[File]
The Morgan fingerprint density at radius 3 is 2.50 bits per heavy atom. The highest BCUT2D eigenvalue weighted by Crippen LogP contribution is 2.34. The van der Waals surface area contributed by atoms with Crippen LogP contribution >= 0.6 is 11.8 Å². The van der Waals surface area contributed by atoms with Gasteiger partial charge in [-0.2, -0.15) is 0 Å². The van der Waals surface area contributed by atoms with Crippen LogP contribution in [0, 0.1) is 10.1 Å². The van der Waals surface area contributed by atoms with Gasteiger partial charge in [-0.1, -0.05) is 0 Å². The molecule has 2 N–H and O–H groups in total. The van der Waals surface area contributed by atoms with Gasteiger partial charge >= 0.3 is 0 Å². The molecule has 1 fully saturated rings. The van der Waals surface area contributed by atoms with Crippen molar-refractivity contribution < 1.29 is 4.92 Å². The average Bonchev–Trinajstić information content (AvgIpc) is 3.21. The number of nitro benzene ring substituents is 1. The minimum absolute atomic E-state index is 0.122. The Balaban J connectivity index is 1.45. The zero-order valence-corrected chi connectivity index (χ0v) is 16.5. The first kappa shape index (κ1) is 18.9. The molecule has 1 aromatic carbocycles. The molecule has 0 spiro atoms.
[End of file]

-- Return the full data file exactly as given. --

The Morgan fingerprint density at radius 3 is 2.50 bits per heavy atom. The highest BCUT2D eigenvalue weighted by Crippen LogP contribution is 2.34. The van der Waals surface area contributed by atoms with Crippen LogP contribution >= 0.6 is 11.8 Å². The van der Waals surface area contributed by atoms with Gasteiger partial charge in [-0.2, -0.15) is 0 Å². The van der Waals surface area contributed by atoms with Crippen LogP contribution in [0, 0.1) is 10.1 Å². The van der Waals surface area contributed by atoms with Gasteiger partial charge in [-0.1, -0.05) is 0 Å². The molecule has 2 N–H and O–H groups in total. The van der Waals surface area contributed by atoms with Gasteiger partial charge >= 0.3 is 0 Å². The molecule has 1 fully saturated rings. The van der Waals surface area contributed by atoms with Crippen molar-refractivity contribution < 1.29 is 4.92 Å². The average Bonchev–Trinajstić information content (AvgIpc) is 3.21. The number of nitro benzene ring substituents is 1. The minimum absolute atomic E-state index is 0.122. The Balaban J connectivity index is 1.45. The zero-order valence-corrected chi connectivity index (χ0v) is 16.5. The first kappa shape index (κ1) is 18.9. The molecule has 1 aromatic carbocycles. The molecule has 0 spiro atoms.